The Foundation, a third-party collective from the state of Ohio, says it has raised more than $ 500,000 for Stroud, running back TreVeyon Henderson, wide receiver Jaxon Smith-Njigba, and cornerback Denzel Burke. Texas Tech supporters have formed the collective The Matador Club, which says it is signing all 85 scholarship players and 20 participants on $ 25,000 contracts this season in exchange for appearing at club events and serving at the club. community.

“I think we are well within the seven figures with all our collectives”, said Morgan Frazier, a former Florida gymnast and now general counsel to Student Athlete NIL, who runs collectives at Penn State and several other schools.

When asked where most of the money goes, he replied: “Overall, definitely football”.

It’s nearly impossible to determine how much players earn from NIL agreements, in part because the reporting rules differ from state to state. The vast majority are relatively modest: perhaps $ 50 for a tweet or $ 100 for an autograph signature on platforms like Cameo, vidsig, and Engage. Bids rarely exceed $ 1,000.

But for players who are prominent in the selection programs, with NFL potential and a huge following on social media, the money on the table can be life-changing. Twelve college players have a valuation of at least $ 1 million entering this season, according to On3, a platform that uses an algorithm to account for things like social media reach to project NIL value.

More than 50 players have a valuation of at least $ 500,000, with the majority of those playing in the SEC and the Big Ten.

“Having the opportunity to change other people’s lives, that’s the beauty of NIL”, said Penn State quarterback Sean Clifford, who founded Limitless NIL, believed to be the first agency created by an athlete to help other athletes. His clients include Nittany Lions receiver Ji’Ayir Brown.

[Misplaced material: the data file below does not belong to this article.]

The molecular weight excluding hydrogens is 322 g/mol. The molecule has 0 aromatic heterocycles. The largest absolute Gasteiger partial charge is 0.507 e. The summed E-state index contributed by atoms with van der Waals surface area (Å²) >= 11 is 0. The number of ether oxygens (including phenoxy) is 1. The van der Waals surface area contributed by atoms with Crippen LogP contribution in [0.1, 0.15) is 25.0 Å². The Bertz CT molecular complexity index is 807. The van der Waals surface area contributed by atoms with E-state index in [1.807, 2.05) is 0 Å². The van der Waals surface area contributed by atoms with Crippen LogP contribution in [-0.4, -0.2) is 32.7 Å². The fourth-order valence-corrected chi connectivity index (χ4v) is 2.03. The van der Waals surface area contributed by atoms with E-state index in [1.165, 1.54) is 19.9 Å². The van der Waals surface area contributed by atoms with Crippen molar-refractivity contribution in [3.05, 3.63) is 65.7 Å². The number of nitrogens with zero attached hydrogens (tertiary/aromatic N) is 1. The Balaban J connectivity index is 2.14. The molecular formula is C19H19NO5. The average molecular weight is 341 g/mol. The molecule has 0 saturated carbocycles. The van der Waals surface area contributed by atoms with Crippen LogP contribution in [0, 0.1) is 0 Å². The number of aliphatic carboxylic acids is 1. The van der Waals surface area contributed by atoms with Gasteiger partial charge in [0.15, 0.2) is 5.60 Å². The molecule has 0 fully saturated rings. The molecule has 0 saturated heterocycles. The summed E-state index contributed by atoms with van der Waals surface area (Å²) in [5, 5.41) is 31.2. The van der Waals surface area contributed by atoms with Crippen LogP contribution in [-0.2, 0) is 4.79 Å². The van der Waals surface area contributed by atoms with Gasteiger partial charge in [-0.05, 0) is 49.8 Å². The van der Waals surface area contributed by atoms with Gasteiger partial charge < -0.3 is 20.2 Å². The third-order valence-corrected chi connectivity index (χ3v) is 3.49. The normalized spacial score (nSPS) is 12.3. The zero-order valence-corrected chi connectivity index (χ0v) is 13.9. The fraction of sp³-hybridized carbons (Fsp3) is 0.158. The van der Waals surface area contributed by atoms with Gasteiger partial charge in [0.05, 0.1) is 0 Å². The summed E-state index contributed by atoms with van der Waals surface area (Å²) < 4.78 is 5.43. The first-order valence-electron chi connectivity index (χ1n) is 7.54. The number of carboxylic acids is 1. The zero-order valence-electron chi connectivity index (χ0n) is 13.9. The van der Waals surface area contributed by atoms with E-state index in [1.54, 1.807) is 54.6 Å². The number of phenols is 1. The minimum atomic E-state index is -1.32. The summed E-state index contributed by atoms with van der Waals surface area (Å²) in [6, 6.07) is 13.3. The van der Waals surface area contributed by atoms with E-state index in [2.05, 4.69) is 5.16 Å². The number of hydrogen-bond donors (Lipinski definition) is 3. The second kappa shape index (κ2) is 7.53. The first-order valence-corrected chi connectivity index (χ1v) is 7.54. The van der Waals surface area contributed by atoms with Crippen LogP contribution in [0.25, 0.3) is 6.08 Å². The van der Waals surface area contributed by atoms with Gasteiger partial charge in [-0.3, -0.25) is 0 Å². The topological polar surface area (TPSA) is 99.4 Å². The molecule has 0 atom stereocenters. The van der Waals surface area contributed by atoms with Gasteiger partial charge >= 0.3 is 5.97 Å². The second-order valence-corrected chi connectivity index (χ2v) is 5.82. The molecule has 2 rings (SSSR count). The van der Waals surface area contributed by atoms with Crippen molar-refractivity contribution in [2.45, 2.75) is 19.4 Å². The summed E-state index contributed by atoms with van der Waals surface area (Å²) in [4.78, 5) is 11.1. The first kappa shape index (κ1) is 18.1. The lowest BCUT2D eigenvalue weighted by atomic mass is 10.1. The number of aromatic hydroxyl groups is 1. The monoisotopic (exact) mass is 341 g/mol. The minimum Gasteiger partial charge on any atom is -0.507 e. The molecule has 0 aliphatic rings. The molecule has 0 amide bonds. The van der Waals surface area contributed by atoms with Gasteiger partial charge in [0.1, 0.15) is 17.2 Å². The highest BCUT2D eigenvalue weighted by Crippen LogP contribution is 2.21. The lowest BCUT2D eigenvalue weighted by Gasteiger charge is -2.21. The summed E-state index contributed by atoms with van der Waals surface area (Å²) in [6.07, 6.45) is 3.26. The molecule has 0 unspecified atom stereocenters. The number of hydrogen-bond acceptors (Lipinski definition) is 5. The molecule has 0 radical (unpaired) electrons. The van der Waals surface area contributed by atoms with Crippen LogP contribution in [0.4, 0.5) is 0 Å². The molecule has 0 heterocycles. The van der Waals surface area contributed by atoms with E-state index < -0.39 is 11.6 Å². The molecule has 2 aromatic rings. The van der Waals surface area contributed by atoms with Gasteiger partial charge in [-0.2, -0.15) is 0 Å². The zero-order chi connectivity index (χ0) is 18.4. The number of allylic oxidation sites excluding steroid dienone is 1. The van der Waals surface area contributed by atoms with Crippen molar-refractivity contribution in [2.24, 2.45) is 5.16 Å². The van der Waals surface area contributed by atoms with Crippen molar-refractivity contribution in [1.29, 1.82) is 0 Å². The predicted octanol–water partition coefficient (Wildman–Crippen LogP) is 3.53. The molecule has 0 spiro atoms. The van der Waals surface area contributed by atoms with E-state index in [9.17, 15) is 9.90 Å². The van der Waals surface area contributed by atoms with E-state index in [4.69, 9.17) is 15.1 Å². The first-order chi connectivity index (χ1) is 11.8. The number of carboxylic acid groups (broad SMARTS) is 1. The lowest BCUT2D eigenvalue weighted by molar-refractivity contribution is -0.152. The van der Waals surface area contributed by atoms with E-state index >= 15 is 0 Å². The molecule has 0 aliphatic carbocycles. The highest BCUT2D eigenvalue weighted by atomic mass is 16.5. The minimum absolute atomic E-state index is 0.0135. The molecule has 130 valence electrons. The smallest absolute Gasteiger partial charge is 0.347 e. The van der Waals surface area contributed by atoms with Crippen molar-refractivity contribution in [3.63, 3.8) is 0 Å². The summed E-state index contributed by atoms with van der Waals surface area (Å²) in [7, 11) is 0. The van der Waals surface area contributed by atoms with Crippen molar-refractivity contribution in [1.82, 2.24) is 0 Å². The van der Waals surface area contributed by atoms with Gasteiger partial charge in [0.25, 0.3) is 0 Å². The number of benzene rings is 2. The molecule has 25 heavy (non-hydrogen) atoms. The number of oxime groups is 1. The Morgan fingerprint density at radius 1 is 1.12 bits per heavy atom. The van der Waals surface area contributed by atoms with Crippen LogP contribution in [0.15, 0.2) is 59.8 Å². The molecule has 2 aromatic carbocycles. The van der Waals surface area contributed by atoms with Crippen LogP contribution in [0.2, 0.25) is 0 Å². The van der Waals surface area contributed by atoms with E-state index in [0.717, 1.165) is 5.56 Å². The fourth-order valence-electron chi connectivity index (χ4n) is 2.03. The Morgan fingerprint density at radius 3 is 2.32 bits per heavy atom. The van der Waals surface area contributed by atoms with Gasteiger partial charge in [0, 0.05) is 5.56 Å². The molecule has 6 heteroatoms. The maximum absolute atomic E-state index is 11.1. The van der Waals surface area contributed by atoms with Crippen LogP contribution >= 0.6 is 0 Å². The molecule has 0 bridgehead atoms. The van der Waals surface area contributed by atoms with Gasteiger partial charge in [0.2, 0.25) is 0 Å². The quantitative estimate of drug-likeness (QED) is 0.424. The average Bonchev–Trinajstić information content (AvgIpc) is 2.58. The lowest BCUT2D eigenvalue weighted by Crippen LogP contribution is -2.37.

“It’s not what we’re doing or what I’m doing”, Clifford said, “It’s about what Ji’Ayir came from as far as he is now, being able to impact a guy like that. And I am proud to say that he was our first boy to come aboard. “

Loot can come with a price. For one thing, players who may have already struggled to juggle classrooms and study rooms with practice sessions and movies now have to balance meetings, autograph sessions and other work.

“If you want to monetize or be rewarded for all the hard work (and) sacrifice you’re doing, that’s part of it”, said Deuce Vaughn of Kansas State, an All-American preseason. “I learned to read a contract. I have a marketing agent. I learned to talk to companies, to participate in teleconferences and things like that. “

Vaughn also recognized the additional pressure to perform: “With that money come expectations.”

Then there is the often flammable atmosphere of the changing rooms, where lines have always existed between those who have and those who have not. In the past, those could have been among walk-ons and scholarship players. Now, they could be between players who drive exotic cars or wear expensive jewelry and those looking to scrape together the rent.

“I know it might be a distraction”, Robinson said, when asked what it’s like to drive his Lamborghini to practice. “If a teammate raised it, I’d just joke, I’d say, ‘Oh, man, but it’s not like what you’re doing out there right now.’ Just not to mention yourself, because it’s not about you.

“If you’re not winning,” Robinson said, “None of us can get these NIL deals.”